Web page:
Student feesDate Released: Tue, 5 July 2016 12:52 +0200
Universities in South Africa are funded by i) a subsidy received from government ii) tuition fees charged to students and iii) any income they receive from donors or as a result of providing a service, usually in the form of research. Given the way funding for higher education currently operates, tuition and residence fees must be charged to students if universities are to continue to be able to operate as the subsidy income and the income from donors and the provision of services combined are simply not sufficient.
At the end of the 2015 academic year, Rhodes University made considerable concessions with regard to the payment of tuition and residence fees. Formerly, a 50% Minimum Initial Payment (MIP) had been required to allow students to register. In 2016, this was replaced by a 10% Registration Fee. The Vice-Chancellor also gave his personal guarantee that no student in academic good standing (i.e., an undergraduate student who has passed all his/her courses and is proceeding to the next level of undergraduate academic study) would be excluded from Rhodes University for financial reasons. All NSFAS students were allowed to register regardless of whether or not a contribution from their own families was required.
In early 2016, a Fees Committee worked with students who could not afford to pay the 10% Registration Fee in order to develop payment plans. This Committee honoured the Vice-Chancellor’s word that no student in academic good standing would be excluded.
We are now at the end of the first semester of the 2016 year and more than 50% of fees are still outstanding on the accounts of many students. As indicated above, the University cannot afford to operate without tuition and residence fees. Quite simply, if tuition and residence fees are not paid, and are not paid on time, bills and salaries cannot be paid. There are no reserves to tide the institution over the non-payment of fees.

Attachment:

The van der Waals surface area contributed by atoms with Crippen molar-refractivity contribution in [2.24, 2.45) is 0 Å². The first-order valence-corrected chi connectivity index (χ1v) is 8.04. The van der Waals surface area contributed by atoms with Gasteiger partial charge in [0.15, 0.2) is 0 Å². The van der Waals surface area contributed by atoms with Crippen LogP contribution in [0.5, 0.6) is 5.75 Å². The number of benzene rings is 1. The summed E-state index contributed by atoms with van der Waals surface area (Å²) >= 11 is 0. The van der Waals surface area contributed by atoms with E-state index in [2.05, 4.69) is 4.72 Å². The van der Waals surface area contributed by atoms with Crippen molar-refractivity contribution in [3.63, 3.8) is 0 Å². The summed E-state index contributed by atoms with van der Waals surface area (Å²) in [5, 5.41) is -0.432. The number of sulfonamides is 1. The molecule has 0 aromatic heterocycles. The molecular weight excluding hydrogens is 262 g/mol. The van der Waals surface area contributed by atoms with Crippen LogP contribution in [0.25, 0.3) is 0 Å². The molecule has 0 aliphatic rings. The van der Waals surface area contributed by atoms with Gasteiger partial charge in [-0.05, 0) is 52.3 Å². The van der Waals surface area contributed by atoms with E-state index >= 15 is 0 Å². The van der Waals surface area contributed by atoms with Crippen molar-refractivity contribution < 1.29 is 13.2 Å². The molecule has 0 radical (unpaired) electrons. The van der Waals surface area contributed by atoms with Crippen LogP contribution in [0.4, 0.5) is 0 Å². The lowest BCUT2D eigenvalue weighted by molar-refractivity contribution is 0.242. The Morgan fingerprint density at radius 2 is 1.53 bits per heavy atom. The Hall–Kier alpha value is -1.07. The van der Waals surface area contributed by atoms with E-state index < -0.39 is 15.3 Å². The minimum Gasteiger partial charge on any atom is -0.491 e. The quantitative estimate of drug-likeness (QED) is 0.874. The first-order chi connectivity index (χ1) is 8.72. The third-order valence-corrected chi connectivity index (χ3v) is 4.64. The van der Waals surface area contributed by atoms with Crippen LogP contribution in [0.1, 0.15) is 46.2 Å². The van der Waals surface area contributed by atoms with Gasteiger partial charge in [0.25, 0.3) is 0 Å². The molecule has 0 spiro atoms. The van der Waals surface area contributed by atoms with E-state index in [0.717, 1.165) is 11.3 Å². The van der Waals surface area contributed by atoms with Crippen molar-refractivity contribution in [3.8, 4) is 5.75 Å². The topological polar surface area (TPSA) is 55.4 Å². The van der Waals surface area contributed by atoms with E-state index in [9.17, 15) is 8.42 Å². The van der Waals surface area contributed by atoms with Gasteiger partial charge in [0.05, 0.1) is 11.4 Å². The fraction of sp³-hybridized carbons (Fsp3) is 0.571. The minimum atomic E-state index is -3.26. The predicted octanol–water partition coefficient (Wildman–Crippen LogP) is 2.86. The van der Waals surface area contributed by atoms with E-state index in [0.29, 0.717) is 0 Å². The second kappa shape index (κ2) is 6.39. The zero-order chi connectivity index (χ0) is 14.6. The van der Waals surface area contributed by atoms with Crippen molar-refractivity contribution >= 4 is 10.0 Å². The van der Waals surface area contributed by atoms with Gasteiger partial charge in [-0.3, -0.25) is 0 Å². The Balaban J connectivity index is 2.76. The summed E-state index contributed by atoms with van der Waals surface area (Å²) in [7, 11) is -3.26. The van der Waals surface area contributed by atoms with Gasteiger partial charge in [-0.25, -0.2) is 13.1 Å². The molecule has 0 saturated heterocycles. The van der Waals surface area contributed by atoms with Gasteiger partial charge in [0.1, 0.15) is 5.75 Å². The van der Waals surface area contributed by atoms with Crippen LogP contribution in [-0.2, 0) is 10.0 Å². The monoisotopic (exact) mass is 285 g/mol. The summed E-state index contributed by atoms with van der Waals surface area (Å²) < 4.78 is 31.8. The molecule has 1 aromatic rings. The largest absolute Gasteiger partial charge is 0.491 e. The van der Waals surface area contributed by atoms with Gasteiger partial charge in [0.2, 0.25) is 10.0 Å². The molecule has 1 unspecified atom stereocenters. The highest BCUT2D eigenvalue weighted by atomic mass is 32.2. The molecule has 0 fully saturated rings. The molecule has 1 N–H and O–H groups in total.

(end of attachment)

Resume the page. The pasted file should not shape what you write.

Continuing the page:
At a financial sustainability workshop involving Deans and Senior Leadership held over two days in the week beginning 27 June 2016, a decision was taken to withhold the examination results of all students who still owed more than 50% of the fees due at the time the results are released. This decision was not taken lightly.
Students owing more than 50% of the fees are likely to be students who i) have paid the 10% registration fee and little, or nothing, more or ii) students who negotiated a payment plan with the Fees Committee at the beginning of the year and who then have failed to meet the commitments of that plan. No students on NSFAS will be affected by the decision to withhold results.
We trust that the student body, and other stakeholders, will appreciate the financial constraints faced by the University. Government subsidy for higher education alone is not sufficient to allow universities to offer a quality higher education, particularly the kind of education offered by Rhodes University.
Any students whose results have been withheld should contact the Fees Office to discuss a way forward with the payment of fees.
Source:Communications and Advancement